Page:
Graduate medical trainees have a critical role in the teaching of other trainees. Improving their teaching requires an understanding of their attitudes towards teaching and their motivation to teach. Both have been incompletely explored in this population. We aimed to better understand graduate medical trainees' attitudes towards teaching and motivation to teach in the clinical setting in order to inform modifications to resident-as-teacher (RAT) programmes and enhance teaching practices. We applied Q methodology, an established sorting method, to identify and quantify the factors that have an impact on trainees' engagement in teaching. We invited house officers at our institution to rank-order 47 statements regarding their attitudes to and motivation for teaching. Respondents explained their Q-sort rankings in writing and completed a demographic questionnaire. By-person factor analysis yielded groups of individuals with similar attitudes. One hundred and seven trainees completed the Q-sort. We found three primary groups of attitudes towards teaching in the clinical setting: enthusiasm, reluctance and rewarded. Enthusiastic teachers are committed and make time to teach. Teaching increases their job satisfaction. Reluctant teachers have enthusiasm but are earlier in training and feel limited by clinical workload and unprepared. Rewarded teachers feel teaching is worthwhile and derive satisfaction from the rewards and recognition they receive for teaching. This improved understanding of common attitudes shared by groups of residents will help curriculum designers create RAT programmes to further reinforce and encourage attitudes that promote teaching as well as improve trainees' motivation to teach. Designing RAT programmes that acknowledge the attitudes to and motivations for teaching should help develop effective teachers to improve educational outcomes. Directed efforts to enhance motivation for reluctant teachers and encourage more positive attitudes in rewarded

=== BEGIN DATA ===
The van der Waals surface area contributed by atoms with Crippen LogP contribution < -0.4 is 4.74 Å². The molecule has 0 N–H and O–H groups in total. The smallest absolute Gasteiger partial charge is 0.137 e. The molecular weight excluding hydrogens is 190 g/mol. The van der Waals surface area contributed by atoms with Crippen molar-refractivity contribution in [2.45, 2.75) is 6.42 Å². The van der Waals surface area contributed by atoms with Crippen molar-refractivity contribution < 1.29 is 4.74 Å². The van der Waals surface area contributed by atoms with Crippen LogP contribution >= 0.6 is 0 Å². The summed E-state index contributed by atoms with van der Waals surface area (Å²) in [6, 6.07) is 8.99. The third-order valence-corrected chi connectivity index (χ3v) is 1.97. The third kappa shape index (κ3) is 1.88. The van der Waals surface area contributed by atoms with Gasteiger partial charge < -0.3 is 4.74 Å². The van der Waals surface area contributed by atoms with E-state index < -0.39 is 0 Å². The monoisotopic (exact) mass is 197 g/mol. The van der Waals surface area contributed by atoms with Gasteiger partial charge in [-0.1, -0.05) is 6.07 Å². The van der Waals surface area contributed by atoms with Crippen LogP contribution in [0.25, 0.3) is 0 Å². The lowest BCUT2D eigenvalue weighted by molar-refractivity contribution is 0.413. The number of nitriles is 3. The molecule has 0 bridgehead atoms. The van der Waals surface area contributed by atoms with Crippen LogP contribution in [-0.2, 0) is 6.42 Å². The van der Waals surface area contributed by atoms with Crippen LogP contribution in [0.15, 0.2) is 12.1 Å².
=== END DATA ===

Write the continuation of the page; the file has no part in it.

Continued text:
19. Cyclophosphamide-induced pulmonary toxicity

    International Nuclear Information System (INIS)

    Siemann, D.W.; Macler, L.; Penney, D.P.


    Unlike radiation effects, pulmonary toxicity following drug treatments may develop soon after exposure. The dose-response relationship between Cyclophosphamide and lung toxicity was investigated using increased breathing frequency assays used successfully for radiation induced injury. The data indicate that release of protein into the alveolus may play a significant role in Cy induced pulmonary toxicity. Although the mechanism responsible for the increased alveolar protein is as yet not identified, the present findings suggest that therapeutic intervention to inhibit protein release may be an approach to protect the lungs from toxic effects. (UK)



    Bektas, Meral; Erkal, Pinar


    In toxic organizations which are mostly destructive instead of being constrictive towards its employees, toxicity behaviors emerge as a result of the formal and informal relationships. Toxicity behaviors are often negatively affect motivation, job satisfaction or performance of the employees in workplace. Basic toxicity behaviors in organizations are: extreme jealousy, biting words, emphasis  superiority emphasis, getting angry, offending employees, strict control, heavy job workload, limited...

  1. Antimony Toxicity


    Sundar, Shyam; Chakravarty, Jaya


    Antimony toxicity occurs either due to occupational exposure or during therapy. Occupational exposure may cause respiratory irritation, pneumoconiosis, antimony spots on the skin and gastrointestinal symptoms. In addition antimony trioxide is possibly carcinogenic to humans. Improvements in working conditions have remarkably decreased the incidence of antimony toxicity in the workplace. As a therapeutic, antimony has been mostly used for the treatment of leishmaniasis and schistosomiasis. The...

  2. Nursing Students’ Perceptions on Characteristics of an Effective Clinical Instructor

    Directory of Open Access Journals (Sweden)

    Joan E. Niederriter PhD, MSN, CMSRN, RN-BC